However, the fact remains that Narendra Modi is an outsider to the Lutyens Zone, and is known for his patriotism, integrity and refusal to act as a facilitator of vested interests nourished over decades by the Lutyens Zone. Hence, from the start of his term, the Lutyens Zone and its component groups have been silently working to undermine the Prime Minister and sabotage or at the least slow down the transformational measures that he has regularly been introducing since the past two years. Along with this, an entire “samizdat” industry has been developed that is designed to discredit the Prime Minister, and this despite his expansive and accepting approach towards those who were all powerful in past administrations. Senior officials in sync with the desire of Modi for transformation of the economy and the governance system warn that the currency measures announced by the Prime Minister on 8 November are being sought to be sabotaged such that public anger will swell to the detriment of the NDA. They are doing this in the context of the reality that the withdrawal of Rs 500 and Rs 1,000 currency notes amounting to 85% of the total money supply (as against less than 1% of the money supply in the 1978 measure targeting Rs 1,000 notes) affect practically all the 1. 26 billion people of the country. Should the measure go sour, the BJP as a party will pay a heavy price at the hustings.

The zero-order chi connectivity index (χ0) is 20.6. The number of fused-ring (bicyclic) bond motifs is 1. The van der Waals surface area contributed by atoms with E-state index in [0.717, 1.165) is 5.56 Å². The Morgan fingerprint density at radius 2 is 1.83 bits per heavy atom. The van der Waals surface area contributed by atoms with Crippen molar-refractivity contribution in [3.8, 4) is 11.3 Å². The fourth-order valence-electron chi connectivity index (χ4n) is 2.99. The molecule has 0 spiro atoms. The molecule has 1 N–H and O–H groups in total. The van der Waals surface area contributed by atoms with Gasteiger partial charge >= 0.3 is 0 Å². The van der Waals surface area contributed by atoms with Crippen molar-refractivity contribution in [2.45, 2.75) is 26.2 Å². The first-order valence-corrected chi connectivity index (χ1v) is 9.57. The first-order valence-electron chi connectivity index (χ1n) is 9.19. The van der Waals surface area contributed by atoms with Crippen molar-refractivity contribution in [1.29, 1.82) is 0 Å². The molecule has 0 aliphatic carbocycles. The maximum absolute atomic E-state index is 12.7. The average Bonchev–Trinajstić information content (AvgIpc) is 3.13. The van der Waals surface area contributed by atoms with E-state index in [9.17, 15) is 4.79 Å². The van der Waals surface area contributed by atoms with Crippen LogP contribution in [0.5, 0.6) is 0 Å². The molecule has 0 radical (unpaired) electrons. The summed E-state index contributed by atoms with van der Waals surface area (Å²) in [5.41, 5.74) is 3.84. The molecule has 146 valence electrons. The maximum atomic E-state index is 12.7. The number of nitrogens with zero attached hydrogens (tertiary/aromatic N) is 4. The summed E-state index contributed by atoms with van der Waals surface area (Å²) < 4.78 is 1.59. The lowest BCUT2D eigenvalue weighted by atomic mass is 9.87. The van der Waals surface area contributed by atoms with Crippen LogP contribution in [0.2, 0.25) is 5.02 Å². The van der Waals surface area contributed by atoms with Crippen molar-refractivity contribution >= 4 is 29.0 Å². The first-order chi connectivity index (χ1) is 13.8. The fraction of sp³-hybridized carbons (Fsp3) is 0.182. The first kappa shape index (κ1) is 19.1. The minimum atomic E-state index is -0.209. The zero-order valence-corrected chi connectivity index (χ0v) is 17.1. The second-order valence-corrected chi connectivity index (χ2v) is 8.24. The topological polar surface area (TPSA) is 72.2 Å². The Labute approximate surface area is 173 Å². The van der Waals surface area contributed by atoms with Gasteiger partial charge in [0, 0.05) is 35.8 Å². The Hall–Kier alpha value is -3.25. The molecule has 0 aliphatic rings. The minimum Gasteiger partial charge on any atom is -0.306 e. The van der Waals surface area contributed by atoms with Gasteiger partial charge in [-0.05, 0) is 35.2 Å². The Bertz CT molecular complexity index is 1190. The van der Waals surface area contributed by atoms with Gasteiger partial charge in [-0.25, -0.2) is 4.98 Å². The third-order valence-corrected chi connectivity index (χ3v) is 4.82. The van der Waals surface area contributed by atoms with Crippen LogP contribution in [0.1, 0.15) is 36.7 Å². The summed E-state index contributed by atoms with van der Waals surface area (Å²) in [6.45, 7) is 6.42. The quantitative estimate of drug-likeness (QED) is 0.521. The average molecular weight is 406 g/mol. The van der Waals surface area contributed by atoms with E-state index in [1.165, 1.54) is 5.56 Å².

The public and economic dislocation caused in the aftermath of the currency-based surgical strike announced by Prime Minister N.D. Modi on 8 November has shown to those officials close to him the importance of ensuring administrative reform at an early date. “Without an efficiently functioning government machinery, the historic plans of Prime Minister Modi will not succeed”, a key official warned, adding that “this needs to be a priority for the coming year, so that from 2018 onwards, people will feel the positive difference” caused by Modi coming to power at the national level.